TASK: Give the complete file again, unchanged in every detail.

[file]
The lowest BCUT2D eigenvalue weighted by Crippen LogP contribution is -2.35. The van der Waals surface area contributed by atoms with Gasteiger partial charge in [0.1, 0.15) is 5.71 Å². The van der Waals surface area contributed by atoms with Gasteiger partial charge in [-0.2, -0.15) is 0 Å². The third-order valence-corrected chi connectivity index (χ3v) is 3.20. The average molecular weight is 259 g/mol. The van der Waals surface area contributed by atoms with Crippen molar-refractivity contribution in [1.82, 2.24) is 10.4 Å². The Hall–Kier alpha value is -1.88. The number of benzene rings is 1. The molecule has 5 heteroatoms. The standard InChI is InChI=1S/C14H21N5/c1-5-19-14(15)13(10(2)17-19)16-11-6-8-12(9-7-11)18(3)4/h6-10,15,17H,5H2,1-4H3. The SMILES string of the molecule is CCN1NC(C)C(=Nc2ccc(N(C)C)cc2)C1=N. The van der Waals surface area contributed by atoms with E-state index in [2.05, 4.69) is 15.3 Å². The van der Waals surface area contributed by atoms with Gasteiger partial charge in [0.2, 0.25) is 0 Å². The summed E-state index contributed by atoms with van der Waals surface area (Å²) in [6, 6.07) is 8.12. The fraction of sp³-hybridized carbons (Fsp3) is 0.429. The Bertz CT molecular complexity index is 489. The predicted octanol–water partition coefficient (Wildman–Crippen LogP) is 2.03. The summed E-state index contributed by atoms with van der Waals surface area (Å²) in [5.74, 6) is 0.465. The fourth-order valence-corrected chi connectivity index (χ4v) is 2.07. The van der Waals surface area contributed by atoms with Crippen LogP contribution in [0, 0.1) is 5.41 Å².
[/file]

The lowest BCUT2D eigenvalue weighted by Crippen LogP contribution is -2.35. The van der Waals surface area contributed by atoms with Gasteiger partial charge in [0.1, 0.15) is 5.71 Å². The van der Waals surface area contributed by atoms with Gasteiger partial charge in [-0.2, -0.15) is 0 Å². The third-order valence-corrected chi connectivity index (χ3v) is 3.20. The average molecular weight is 259 g/mol. The van der Waals surface area contributed by atoms with Crippen molar-refractivity contribution in [1.82, 2.24) is 10.4 Å². The Hall–Kier alpha value is -1.88. The number of benzene rings is 1. The molecule has 5 heteroatoms. The standard InChI is InChI=1S/C14H21N5/c1-5-19-14(15)13(10(2)17-19)16-11-6-8-12(9-7-11)18(3)4/h6-10,15,17H,5H2,1-4H3. The SMILES string of the molecule is CCN1NC(C)C(=Nc2ccc(N(C)C)cc2)C1=N. The van der Waals surface area contributed by atoms with E-state index in [2.05, 4.69) is 15.3 Å². The van der Waals surface area contributed by atoms with Gasteiger partial charge in [0.2, 0.25) is 0 Å². The summed E-state index contributed by atoms with van der Waals surface area (Å²) in [6, 6.07) is 8.12. The fraction of sp³-hybridized carbons (Fsp3) is 0.429. The Bertz CT molecular complexity index is 489. The predicted octanol–water partition coefficient (Wildman–Crippen LogP) is 2.03. The summed E-state index contributed by atoms with van der Waals surface area (Å²) in [5.74, 6) is 0.465. The fourth-order valence-corrected chi connectivity index (χ4v) is 2.07. The van der Waals surface area contributed by atoms with Crippen LogP contribution in [0, 0.1) is 5.41 Å².